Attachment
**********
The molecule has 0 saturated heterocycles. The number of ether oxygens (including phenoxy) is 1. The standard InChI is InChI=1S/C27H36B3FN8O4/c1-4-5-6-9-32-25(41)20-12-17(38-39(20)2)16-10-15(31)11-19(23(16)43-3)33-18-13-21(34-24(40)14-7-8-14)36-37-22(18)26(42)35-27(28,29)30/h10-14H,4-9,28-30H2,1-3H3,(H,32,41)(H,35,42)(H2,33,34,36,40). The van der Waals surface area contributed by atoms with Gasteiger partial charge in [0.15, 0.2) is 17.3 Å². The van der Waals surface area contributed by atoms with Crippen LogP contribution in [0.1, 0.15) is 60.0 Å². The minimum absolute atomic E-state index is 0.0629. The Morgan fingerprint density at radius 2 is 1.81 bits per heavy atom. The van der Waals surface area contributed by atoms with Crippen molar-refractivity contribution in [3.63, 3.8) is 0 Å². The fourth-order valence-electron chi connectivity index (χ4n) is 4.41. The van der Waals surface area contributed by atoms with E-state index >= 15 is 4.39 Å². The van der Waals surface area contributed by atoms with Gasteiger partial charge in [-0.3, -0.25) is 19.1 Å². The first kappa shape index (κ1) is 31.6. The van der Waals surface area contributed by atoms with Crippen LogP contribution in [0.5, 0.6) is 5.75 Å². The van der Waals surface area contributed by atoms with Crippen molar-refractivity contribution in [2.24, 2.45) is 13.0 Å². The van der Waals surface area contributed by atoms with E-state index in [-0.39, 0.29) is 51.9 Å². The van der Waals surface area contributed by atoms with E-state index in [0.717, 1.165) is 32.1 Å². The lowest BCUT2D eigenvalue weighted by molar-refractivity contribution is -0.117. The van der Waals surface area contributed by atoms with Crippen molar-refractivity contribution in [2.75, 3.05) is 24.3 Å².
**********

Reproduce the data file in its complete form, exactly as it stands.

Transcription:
The molecule has 0 saturated heterocycles. The number of ether oxygens (including phenoxy) is 1. The standard InChI is InChI=1S/C27H36B3FN8O4/c1-4-5-6-9-32-25(41)20-12-17(38-39(20)2)16-10-15(31)11-19(23(16)43-3)33-18-13-21(34-24(40)14-7-8-14)36-37-22(18)26(42)35-27(28,29)30/h10-14H,4-9,28-30H2,1-3H3,(H,32,41)(H,35,42)(H2,33,34,36,40). The van der Waals surface area contributed by atoms with Gasteiger partial charge in [0.15, 0.2) is 17.3 Å². The van der Waals surface area contributed by atoms with Crippen LogP contribution in [0.1, 0.15) is 60.0 Å². The minimum absolute atomic E-state index is 0.0629. The Morgan fingerprint density at radius 2 is 1.81 bits per heavy atom. The van der Waals surface area contributed by atoms with Crippen molar-refractivity contribution in [3.63, 3.8) is 0 Å². The fourth-order valence-electron chi connectivity index (χ4n) is 4.41. The van der Waals surface area contributed by atoms with E-state index >= 15 is 4.39 Å². The van der Waals surface area contributed by atoms with Gasteiger partial charge in [-0.3, -0.25) is 19.1 Å². The first kappa shape index (κ1) is 31.6. The van der Waals surface area contributed by atoms with Crippen LogP contribution in [0.5, 0.6) is 5.75 Å². The van der Waals surface area contributed by atoms with Crippen molar-refractivity contribution in [2.24, 2.45) is 13.0 Å². The van der Waals surface area contributed by atoms with E-state index in [-0.39, 0.29) is 51.9 Å². The van der Waals surface area contributed by atoms with E-state index in [0.717, 1.165) is 32.1 Å². The lowest BCUT2D eigenvalue weighted by molar-refractivity contribution is -0.117. The van der Waals surface area contributed by atoms with Crippen molar-refractivity contribution in [2.75, 3.05) is 24.3 Å².